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U.S. and Iran to talk nuclear deal on Monday

AUDIE CORNISH, HOST:

The U.S. and Iran begin high-stakes talks on Monday in Vienna. European diplomats will be intermediaries. That's because Iran refuses to meet U.S. officials directly, who are trying to revive a nuclear deal that the Trump administration left. The Iranians have since made a lot of advances in their nuclear program, and that has diplomats worried, as NPR's Michele Kelemen reports.

MICHELE KELEMEN, BYLINE: The Biden administration has been trying to revive the 2015 nuclear deal, putting Iran's nuclear program back in a box in exchange for sanctions relief. But after six rounds of talks, Iran pushed the pause button. Now Iran has a new president with new demands. U.S. envoy Robert Malley told NPR's Morning Edition that Iran's latest rhetoric does not augur well for the Vienna negotiations.

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ROBERT MALLEY: I believe in being prepared. I don't believe in prejudging, and so let's see what they say when they're at the table. But obviously the indications they've given - and we're not the only ones who've heard those indications - are not particularly encouraging.

KELEMEN: Iran wants to see the U.S. lift all sanctions first, since it was the U.S. that pulled out of the deal. They also want a way to guarantee that the U.S. won't abandon it again, even after the next presidential election. Malley says those are non-starters.

MALLEY: If those are the kinds of demands they make, that's tantamount to saying, we don't really want a deal; we just want to spend the next few months building our nuclear program.

KELEMEN: The U.S. does not have the luxury of time, says Michael Singh of The Washington Institute for Near East Policy. Iran's nuclear program is advancing rapidly. It's now enriching uranium to 60%.

MICHAEL SINGH: The jump from 60 to 90%, 90% being the level of enrichment you would need for nuclear weapons-grade fuel, is a much shorter leap than the leap that the Iranians have already made. And there's no real conceivable civilian purpose for enriching to this level.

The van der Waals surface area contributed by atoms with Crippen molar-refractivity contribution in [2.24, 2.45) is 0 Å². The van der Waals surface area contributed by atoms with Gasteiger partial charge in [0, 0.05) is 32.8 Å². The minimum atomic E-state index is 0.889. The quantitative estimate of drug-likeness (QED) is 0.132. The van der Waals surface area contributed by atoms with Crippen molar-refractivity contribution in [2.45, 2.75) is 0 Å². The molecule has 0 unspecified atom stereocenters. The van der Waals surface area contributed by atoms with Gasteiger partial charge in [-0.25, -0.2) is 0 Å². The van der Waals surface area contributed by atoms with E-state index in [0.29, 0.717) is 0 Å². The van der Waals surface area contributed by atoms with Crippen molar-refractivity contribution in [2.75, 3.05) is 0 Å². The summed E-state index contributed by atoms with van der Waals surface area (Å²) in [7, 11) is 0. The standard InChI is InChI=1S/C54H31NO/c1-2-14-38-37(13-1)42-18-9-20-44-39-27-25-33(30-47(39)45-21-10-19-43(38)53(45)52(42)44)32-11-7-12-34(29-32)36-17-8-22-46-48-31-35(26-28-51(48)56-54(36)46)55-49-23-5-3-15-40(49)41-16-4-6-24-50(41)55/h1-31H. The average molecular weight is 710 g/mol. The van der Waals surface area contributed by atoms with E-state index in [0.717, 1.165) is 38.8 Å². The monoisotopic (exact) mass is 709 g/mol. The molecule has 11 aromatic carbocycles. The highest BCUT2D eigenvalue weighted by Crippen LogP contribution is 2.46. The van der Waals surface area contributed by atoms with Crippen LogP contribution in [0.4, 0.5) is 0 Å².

KELEMEN: Singh, who served in the Bush administration, argues that it is time for a Plan B, either an entirely new deal or a much tougher U.S. position with a credible military threat.

SINGH: Getting the Iranians to believe it, especially when the overall thrust of our strategy in the world, our grand strategy, is to focus less on the Middle East and more on Asia, is, I think, tough and may require steps that the Biden administration is reluctant to take.

KELEMEN: Israel is believed to have been behind recent attacks on Iranian nuclear facilities and the targeted assassination of Iran's top nuclear scientist. Suzanne DiMaggio of the Carnegie Endowment for International Peace argues that the sabotage is only complicating matters.

SUZANNE DIMAGGIO: It's just incentivizing the Iranians to plow ahead with the nuclear program, to continue making advancements. So it's not working. Also, I think it could lead to a miscalculation if we see the Iranians now embroiled in tit-for-tat escalations with the Israelis.

KELEMEN: DiMaggio doesn't see any great options for a Plan B, but she admits it will be tricky to negotiate with the new Iranian government. She's led informal diplomatic contacts with Iran and describes the new team this way.

DIMAGGIO: They are decidedly more conservative and hardline than their predecessors. They're coming to the table with something to prove. They have some chips on their shoulder. They're going to be looking to be able to say that they got more than their predecessors.

KELEMEN: Still, she says, they have an incentive to get relief from U.S. sanctions and show Iranians they can improve their country's economy.

Michele Kelemen, NPR News, Washington. Transcript provided by NPR, Copyright NPR.